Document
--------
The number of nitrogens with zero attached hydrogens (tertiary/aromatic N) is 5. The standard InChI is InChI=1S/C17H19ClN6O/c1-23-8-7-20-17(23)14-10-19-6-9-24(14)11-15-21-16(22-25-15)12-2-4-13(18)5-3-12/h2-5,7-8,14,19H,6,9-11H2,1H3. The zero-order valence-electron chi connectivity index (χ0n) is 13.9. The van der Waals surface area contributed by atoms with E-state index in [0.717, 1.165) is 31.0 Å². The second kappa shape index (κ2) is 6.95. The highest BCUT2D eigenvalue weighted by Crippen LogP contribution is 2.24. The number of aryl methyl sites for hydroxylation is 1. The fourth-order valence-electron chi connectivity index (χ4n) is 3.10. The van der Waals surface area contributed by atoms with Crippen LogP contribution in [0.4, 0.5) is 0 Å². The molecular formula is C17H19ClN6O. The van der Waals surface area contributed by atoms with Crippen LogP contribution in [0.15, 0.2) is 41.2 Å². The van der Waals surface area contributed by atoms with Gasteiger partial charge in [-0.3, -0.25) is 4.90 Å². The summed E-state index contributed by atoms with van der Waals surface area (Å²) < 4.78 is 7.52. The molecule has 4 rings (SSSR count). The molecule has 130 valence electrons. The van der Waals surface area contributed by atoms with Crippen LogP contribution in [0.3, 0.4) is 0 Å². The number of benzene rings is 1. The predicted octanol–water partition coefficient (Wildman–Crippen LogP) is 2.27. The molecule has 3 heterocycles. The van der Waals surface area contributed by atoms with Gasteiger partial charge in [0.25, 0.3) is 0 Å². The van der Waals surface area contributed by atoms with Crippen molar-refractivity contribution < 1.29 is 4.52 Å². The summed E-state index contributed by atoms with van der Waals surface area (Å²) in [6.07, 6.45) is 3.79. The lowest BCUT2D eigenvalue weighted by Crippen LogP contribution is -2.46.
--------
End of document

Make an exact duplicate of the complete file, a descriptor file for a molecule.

The number of nitrogens with zero attached hydrogens (tertiary/aromatic N) is 5. The standard InChI is InChI=1S/C17H19ClN6O/c1-23-8-7-20-17(23)14-10-19-6-9-24(14)11-15-21-16(22-25-15)12-2-4-13(18)5-3-12/h2-5,7-8,14,19H,6,9-11H2,1H3. The zero-order valence-electron chi connectivity index (χ0n) is 13.9. The van der Waals surface area contributed by atoms with E-state index in [0.717, 1.165) is 31.0 Å². The second kappa shape index (κ2) is 6.95. The highest BCUT2D eigenvalue weighted by Crippen LogP contribution is 2.24. The number of aryl methyl sites for hydroxylation is 1. The fourth-order valence-electron chi connectivity index (χ4n) is 3.10. The van der Waals surface area contributed by atoms with Crippen LogP contribution in [0.4, 0.5) is 0 Å². The molecular formula is C17H19ClN6O. The van der Waals surface area contributed by atoms with Crippen LogP contribution in [0.15, 0.2) is 41.2 Å². The van der Waals surface area contributed by atoms with Gasteiger partial charge in [-0.3, -0.25) is 4.90 Å². The summed E-state index contributed by atoms with van der Waals surface area (Å²) < 4.78 is 7.52. The molecule has 4 rings (SSSR count). The molecule has 130 valence electrons. The van der Waals surface area contributed by atoms with Crippen LogP contribution in [0.3, 0.4) is 0 Å². The number of benzene rings is 1. The predicted octanol–water partition coefficient (Wildman–Crippen LogP) is 2.27. The molecule has 3 heterocycles. The van der Waals surface area contributed by atoms with Gasteiger partial charge in [0.25, 0.3) is 0 Å². The van der Waals surface area contributed by atoms with Crippen molar-refractivity contribution < 1.29 is 4.52 Å². The summed E-state index contributed by atoms with van der Waals surface area (Å²) in [6.07, 6.45) is 3.79. The lowest BCUT2D eigenvalue weighted by Crippen LogP contribution is -2.46.